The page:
The twist is that at the moment, with the entire Ministry of Health changing, all the rules are up in the air.  Who is responsible for allocating funding from the federal to provincial governments?  What are the budget headings?  When will funds be provided to provincial governments?  Will the District Public Health Office still exist in the second quarter of next year?

Nobody is entirely sure.

So anyway, that’s what we’ll be working on this summer.

From my side, today was the first day I arrived at our office in Pokhara, and we had a long jam session trying to predict how political forces in the country will affect health care in rural villages.  Then it was time for the main show- heading home with some tennis rackets, DVDs, and a lot of candy.  My first order of business was getting Aidan and Pascal to play tennis inside the house, because I can be relied upon to help with childcare, and then we went to play frisbee in the square and eat ice cream.  We’ll go up to Kaskikot tomorrow.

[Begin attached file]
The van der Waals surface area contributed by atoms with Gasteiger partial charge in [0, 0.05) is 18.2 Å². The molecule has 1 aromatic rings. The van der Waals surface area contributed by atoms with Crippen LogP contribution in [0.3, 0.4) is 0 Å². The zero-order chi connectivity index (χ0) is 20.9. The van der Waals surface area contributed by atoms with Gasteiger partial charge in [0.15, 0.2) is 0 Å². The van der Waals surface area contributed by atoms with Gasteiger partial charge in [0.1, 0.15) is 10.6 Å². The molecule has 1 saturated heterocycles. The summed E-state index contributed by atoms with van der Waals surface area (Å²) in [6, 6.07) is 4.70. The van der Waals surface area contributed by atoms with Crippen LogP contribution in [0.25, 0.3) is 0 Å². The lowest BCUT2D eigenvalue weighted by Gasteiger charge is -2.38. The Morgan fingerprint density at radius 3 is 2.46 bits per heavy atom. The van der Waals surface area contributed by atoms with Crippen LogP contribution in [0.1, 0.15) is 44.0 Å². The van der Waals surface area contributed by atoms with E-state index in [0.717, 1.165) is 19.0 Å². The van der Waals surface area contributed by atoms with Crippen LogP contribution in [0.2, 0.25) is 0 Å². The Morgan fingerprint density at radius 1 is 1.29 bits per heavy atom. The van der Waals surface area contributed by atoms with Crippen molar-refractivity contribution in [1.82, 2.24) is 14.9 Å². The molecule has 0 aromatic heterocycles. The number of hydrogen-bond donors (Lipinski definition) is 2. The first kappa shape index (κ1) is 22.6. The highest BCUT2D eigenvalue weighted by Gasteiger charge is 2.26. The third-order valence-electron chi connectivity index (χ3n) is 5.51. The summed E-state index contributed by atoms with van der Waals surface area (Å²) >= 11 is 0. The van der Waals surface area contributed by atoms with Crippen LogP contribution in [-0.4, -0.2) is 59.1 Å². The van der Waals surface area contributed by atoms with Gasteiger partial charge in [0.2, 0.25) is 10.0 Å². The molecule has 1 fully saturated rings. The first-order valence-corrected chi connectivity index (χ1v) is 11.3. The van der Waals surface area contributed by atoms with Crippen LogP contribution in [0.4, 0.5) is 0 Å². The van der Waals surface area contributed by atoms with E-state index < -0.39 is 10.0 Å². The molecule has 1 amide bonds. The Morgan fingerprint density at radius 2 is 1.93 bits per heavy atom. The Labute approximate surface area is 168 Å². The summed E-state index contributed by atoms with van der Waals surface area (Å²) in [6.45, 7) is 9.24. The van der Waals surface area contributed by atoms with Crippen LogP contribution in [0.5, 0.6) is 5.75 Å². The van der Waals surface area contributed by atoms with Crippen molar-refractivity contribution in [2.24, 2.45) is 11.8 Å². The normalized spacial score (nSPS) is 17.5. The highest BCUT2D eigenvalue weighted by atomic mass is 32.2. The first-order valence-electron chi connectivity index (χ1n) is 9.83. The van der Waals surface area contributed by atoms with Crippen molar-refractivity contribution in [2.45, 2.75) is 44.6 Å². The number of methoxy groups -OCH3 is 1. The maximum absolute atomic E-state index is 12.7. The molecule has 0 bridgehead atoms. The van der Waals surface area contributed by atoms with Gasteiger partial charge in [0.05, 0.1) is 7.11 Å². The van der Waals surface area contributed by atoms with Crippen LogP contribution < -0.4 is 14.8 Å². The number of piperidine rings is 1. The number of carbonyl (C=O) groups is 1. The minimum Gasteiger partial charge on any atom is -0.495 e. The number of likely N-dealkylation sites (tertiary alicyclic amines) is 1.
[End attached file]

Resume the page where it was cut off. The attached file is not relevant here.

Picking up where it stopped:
It has to be said that as I re-enter beautiful country that has welcomed me as a daughter without asking any questions, the borders of the U.S. are heavy on my heart.  As always, I casually purchased my visa upon arrival in the Kathmandu airport.  At our office, everyone wanted to know what on earth is going on in America. The papers say that New York is receiving many stranded children, including in Harlem just a stone’s throw from where I lived and taught art in schools for many years. I find myself thinking about the years I have spent in Nepal, and how they began one afternoon when I arrived at two-room plastered mud home and Didi was standing by the sewing machine and I asked if I could move in to the house. The best spaces were cleared out for me. The tiny rice pot went from thirds to quarters. I could have been anywhere on the planet, I wasn’t running from anything, I had alI needed and nobody asked why I presumed to eat out of that little pot, which was filled with food that had been laboriously cultivated from the ground.  I had nothing to offer except my curiosity.